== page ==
It feels completely surreal to finally be holding the sequel to Metroid Fusion in my hands. Not only that, but the title card even pops up with two words I’ve heard for over a decade but long considered forgotten, Metroid Dread. To say this feels like the culmination of a long story is an understatement. Metroid Dread somehow embodies the lasting legacy of the Metroid franchise, but also has the weight of countless incredible games behind it. Can it truly live up to the excellence of past titles? And will this story be able to do justice to the 35 years of history it has to finish? Well… I have some good news
When starting up Metroid Dread it’s immediately apparent how premium this feels. Any arguments about a 2D game being worth £50 can get in the bin, as this entry feels like a high budget space epic thanks to the opening cutscene, which handily recaps a lot of Metroid lore, as well as the gorgeous graphics.
The dramatic opening sees Samus attacked by a terrifying-looking Chozo, before being left stranded in the bowels of ZDR and having to fight her way back to the surface. Samus now has to contend with not only the mystery of the previously friendly Chozo warriors, but also faces the prowling menace of the E.M.M.I. robots. These sleek machines have been programmed to hunt Samus, and they’re very adept at doing so.
From the first few moments of gameplay exploring Artaria, the first area you discover, Metroid Dread also feels like a perfect showcase for the OLED Switch, thanks to the deep blacks and bright neon blue of technology piercing the darkness with every swoosh of an arm cannon. While exploring cave systems, as the backgrounds sunk into the distance and water trickled over ledges in the foreground, the sharp colour and rich blacks give character to caves in the distance, reminiscent of the 3D effect on a New 3DS. Then while interacting with Samus’ AI companion in save rooms, the computer pulses in reaction to the ethereal robotic voice of Adam, and the luminous blue of the screen is almost hypnotizing in its vibrancy.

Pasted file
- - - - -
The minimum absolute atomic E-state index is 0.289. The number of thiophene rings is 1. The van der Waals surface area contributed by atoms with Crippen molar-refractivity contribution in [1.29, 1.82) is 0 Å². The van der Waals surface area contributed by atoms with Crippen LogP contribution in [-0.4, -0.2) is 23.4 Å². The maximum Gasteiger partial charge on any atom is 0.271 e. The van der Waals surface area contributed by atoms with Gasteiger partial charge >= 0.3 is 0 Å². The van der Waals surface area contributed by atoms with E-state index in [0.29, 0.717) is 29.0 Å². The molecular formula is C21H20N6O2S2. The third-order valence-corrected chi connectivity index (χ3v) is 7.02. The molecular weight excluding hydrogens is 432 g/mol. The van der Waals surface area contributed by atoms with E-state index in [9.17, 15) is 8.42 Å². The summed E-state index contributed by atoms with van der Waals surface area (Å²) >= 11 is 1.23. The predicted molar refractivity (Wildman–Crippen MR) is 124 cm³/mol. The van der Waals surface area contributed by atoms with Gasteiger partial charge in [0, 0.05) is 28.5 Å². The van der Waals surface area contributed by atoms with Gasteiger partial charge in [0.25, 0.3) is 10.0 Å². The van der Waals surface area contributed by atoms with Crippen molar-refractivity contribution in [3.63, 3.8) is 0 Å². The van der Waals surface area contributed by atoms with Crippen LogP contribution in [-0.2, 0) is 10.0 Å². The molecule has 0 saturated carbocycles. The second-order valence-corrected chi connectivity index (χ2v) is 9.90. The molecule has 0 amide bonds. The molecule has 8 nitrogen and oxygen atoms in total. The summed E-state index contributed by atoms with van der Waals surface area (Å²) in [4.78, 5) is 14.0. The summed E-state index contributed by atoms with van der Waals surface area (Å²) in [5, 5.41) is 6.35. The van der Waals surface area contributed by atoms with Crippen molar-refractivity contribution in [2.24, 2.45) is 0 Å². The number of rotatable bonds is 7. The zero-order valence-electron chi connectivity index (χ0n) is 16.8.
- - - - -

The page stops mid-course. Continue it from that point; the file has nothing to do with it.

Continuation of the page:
When you start moving, the first thing you’ll notice is that Samus feels fast – very fast. I had to go home and play Samus Returns after to check I wasn’t imagining things, but in Metroid Dread our favourite bounty hunter feels markedly more athletic from the beginning, which is probably a good thing as you’ll be stalked by the similarly proficient E.M.M.I. robots before long. Like in Samus Returns, Samus still has the same ability to freely aim her cannon with the analog stick, and can lock in place with a shoulder button. The physical counter also returns as a way to quickly dispatch enemies.
I noticed that while most enemies had a glaring opening for the counter mechanic, they also all took damage from regular blasts as well. Where in Samus Returns gameplay sometimes felt stilted as you often had to wait for an opening, here you can blast away as normal, and a successful counter is just a glorious addition to your damage toll. It helps make the flow of combat feel much more fluid, and made me more appreciative of the counter off the bat.
Another immediate benefit is the sense of atmosphere afforded by both the detailed visuals and incredible sound design. Playing on the OLED screen, with the enhanced speakers to boot, this is an instantly gripping world. The sounds of distant enemies squelching over platforms, running water underneath Samus’ feet, and the shrill echoing beeps of the E.M.M.I. add up to build a palpable sense of… well, Dread.
Speaking of the E.M.M.I., we managed to encounter three within the first couple of hours of gameplay. One acted as a tutorial however, as a busted E.M.M.I. locked in place gives Samus a chance to test out the Omega Cannon, the only weapon strong enough to finally dispatch the creepy enemies, but one with a very finite amount of energy. After having it explained to us, we didn’t encounter the necessary resource for an Omega Cannon until much later, as a reward for tackling a mini-boss. So it seems that you’ll have to earn this energy, to finally claim dominion of the different areas, and dispatch the wandering E.M.M.I. robots once and for all.